When the main program used to determine the proper response is executed for the first time, a subroutine (Figure 12a and text referred to from page 27) has first to determine which pump should be started. If the system is unable to come to the proper pressure operating range within a predetermined time period (maximum aspiration (MAXASP) or infusion (MAXINF) time), an alarm (0) condition results (condition so hazardous that normal operation should not be resumed) and the operator is notified to stop the operation.
The flow diagram of Figure 12c shows two alarm conditions depending upon whether an abnormal pressure condition is recoverable (alarm (1)) or not (alarm (0) referred to above). But whatever the alarm condition considered, the first priority is to aspirate fluid from both catheter lumen to reduce the pressure. If a severe alarm (0) condition is entered, a tone is set at step 266 and aspiration is continued until the pumps are stopped by operator intervention at step 270 (see page 30, lines 28 to 30). Therefore, unlike the first alarm situation in the present patent, there is no means in D4 for automatically suspending the system operation in response to a hazardous alarm (0) condition.
The alarm (1) routine of Figure 12c presents some similarities with the second alarm situation according to the present patent, in that a predetermined period of time (tALMASP = maximum time allowable at maximum aspiration) is set for continuing the system operation in response to an alarm (1) condition and for initiating further an alarm (0) condition when the predetermined time period has elapsed. However, when an alarm (1) condition is entered, both pumps continue to aspirate at maximum rate until they are stopped by manual intervention (see page 31, lines 8 to 11). This working, again, differs from that of the monitoring system of the present patent, in which the system operation is suspended in response to the first alarm signal.
As a consequence, the alarm system disclosed by D4, which is particularly concerned with the dissolution of gallstones and is based on continuously monitoring operating pressures, could not be combined with the teaching of D1 which serves a different purpose and is based on the different concept of counting incorrect volumes.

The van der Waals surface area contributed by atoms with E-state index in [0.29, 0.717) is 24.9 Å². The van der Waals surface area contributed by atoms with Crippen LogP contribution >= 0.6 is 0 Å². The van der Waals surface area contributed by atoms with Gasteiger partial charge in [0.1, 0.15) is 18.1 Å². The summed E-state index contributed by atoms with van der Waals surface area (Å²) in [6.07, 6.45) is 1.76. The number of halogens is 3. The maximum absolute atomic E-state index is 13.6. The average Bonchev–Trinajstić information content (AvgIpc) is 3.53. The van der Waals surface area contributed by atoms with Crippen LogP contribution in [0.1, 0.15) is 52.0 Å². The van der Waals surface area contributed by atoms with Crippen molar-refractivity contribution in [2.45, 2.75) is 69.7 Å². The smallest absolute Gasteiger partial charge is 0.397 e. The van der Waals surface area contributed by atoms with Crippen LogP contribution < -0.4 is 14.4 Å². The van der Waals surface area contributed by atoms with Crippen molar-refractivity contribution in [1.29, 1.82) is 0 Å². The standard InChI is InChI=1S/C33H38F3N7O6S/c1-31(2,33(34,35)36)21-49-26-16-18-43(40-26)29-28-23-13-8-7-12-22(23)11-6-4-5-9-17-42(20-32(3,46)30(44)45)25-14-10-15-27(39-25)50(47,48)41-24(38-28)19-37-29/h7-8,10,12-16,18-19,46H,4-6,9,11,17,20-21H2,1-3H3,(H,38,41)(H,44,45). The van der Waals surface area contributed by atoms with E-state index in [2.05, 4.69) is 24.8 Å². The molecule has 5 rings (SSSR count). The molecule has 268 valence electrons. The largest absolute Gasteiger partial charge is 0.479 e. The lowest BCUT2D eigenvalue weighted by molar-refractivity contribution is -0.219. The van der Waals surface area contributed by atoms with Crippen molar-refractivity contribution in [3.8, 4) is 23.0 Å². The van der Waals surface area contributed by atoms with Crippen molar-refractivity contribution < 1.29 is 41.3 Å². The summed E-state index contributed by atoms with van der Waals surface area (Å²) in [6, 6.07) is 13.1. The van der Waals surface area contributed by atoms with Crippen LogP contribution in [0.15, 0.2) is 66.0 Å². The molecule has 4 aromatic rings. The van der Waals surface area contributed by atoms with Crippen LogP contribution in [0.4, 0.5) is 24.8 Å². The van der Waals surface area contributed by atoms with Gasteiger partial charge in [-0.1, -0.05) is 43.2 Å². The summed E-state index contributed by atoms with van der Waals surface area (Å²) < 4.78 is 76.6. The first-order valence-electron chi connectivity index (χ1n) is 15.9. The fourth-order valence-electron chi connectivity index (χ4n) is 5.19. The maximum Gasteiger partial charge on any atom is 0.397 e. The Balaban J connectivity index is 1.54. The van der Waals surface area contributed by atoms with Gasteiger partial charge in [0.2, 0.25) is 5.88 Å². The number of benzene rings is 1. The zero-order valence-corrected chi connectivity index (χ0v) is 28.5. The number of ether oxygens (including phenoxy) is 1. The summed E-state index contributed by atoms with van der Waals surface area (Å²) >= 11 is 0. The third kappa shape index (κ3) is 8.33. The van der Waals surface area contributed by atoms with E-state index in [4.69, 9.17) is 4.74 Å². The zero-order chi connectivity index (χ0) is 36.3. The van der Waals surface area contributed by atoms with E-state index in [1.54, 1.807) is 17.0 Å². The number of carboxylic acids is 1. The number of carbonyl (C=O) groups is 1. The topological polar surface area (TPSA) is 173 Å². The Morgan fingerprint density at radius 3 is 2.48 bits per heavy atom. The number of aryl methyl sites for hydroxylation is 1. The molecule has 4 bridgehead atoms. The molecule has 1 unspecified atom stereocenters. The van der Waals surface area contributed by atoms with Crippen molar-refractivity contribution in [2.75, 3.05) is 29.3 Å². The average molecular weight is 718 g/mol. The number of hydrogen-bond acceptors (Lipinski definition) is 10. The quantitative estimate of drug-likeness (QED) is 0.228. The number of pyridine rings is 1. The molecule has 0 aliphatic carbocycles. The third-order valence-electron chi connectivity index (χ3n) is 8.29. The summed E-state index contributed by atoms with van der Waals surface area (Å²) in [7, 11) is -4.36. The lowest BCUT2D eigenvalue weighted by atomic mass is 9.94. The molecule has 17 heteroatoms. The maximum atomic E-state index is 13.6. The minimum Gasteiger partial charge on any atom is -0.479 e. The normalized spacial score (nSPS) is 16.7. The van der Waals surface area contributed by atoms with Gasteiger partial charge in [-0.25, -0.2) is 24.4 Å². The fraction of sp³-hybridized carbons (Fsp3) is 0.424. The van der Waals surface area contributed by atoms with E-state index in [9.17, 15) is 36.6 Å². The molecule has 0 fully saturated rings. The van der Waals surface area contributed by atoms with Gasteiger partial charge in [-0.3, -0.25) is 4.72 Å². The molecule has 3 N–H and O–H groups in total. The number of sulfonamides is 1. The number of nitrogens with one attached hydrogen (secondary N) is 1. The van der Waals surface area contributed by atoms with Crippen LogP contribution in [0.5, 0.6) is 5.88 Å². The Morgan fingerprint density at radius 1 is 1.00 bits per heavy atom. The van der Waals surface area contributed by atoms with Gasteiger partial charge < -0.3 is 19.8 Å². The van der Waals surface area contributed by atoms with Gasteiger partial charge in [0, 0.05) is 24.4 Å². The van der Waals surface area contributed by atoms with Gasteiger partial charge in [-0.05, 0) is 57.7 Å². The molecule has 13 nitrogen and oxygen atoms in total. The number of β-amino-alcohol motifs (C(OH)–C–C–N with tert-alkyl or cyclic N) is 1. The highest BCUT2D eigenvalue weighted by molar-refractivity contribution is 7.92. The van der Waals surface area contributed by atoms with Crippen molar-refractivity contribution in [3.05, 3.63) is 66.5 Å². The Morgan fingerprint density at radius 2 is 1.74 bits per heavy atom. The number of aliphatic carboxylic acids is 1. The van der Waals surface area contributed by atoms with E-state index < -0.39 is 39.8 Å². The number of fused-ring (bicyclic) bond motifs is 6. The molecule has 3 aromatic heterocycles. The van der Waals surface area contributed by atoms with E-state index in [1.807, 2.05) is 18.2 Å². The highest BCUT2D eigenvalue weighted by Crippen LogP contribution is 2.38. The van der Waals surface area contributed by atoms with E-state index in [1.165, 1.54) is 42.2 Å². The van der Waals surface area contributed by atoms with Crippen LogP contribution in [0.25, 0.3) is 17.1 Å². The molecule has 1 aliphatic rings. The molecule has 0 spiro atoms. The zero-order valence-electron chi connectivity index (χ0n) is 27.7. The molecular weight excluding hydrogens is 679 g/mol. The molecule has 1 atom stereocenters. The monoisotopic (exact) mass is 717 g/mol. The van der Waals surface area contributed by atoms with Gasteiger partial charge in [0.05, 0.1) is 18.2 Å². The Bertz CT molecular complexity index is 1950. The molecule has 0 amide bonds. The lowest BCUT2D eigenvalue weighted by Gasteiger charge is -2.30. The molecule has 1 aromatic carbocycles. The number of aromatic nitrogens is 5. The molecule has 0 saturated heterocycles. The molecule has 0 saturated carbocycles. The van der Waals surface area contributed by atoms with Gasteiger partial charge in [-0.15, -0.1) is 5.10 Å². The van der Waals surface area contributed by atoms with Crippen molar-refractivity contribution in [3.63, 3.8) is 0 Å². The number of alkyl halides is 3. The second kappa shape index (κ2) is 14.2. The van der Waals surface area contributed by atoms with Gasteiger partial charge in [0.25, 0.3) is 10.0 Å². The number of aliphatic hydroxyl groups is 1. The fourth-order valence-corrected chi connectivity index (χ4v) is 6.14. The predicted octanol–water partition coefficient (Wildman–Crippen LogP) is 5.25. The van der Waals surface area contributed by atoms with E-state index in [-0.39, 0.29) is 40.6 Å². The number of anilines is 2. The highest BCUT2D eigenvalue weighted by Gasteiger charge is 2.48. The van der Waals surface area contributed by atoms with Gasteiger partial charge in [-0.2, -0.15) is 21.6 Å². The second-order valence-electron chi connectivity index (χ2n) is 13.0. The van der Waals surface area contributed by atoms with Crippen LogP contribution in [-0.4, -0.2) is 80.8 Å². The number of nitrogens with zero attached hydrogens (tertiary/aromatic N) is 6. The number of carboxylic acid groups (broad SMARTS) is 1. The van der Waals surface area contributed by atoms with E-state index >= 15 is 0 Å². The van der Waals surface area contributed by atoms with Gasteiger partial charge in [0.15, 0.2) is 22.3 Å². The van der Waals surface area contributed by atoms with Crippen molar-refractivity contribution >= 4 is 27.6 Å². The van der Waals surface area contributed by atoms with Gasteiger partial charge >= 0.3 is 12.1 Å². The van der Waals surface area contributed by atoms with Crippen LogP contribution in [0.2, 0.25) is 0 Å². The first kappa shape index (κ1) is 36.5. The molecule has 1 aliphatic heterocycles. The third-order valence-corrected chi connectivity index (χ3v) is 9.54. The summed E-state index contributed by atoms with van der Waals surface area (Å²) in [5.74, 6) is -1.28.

4.5 It follows from the above considerations that neither from D1 nor from any of D6, D3 or D4, was it suggested to modify the system according to D1 by specifically replacing in one of two alarm levels of a system the monitoring of a predetermined number of violation signals occuring in a row by the monitoring of a time period.
4.6 Document D2 does not come closer to the subject-matter of claim 1 than does D1. Nevertheless D2 discloses in the preamble of claim 1 as well, in particular (see Figures 1 and 7) an automated peritoneal dialysis system in which a dialysis solution is injected into and taken from a patient cavity 53 by means of volumetric pumps 12, 73 under the control of a control unit 16. An alarm system is provided for detecting and warning the user in case of occlusion, leakage of liquid or presence of air in the tubing circuit, in order to avoid contamination and sterility problems. The detection of a failure causes the dialysis machine to shut down immediately by action of the control unit. (see page 4, lines 8 to 13; page 9, lines 8 to 11 and from page 26, line 7 to page 27, line 20).
However D2, like D1 (see point 4 above) does not establish any priority or hierarchical system between the different alarm situations or alarm signals. Therefore D2 does not contain means for generating a second alarm signal within the meaning of the present patent. Moreover, like D1, the alarm system of D2 does not provide a predetermined time period for the system operation to continue until a new test of the situation is made and a decision is taken. Consequently, the same reasoning as for D1 applies to document D2, considered alone or in combination with documents D3, D4 and D6
4.7 As a result, the subject-matter of claim 1 involves an inventive step vis-à-vis the state of the art, in accordance with the requirements of Article 56 EPC.
For these reasons it is decided that:
The appeal is dismissed.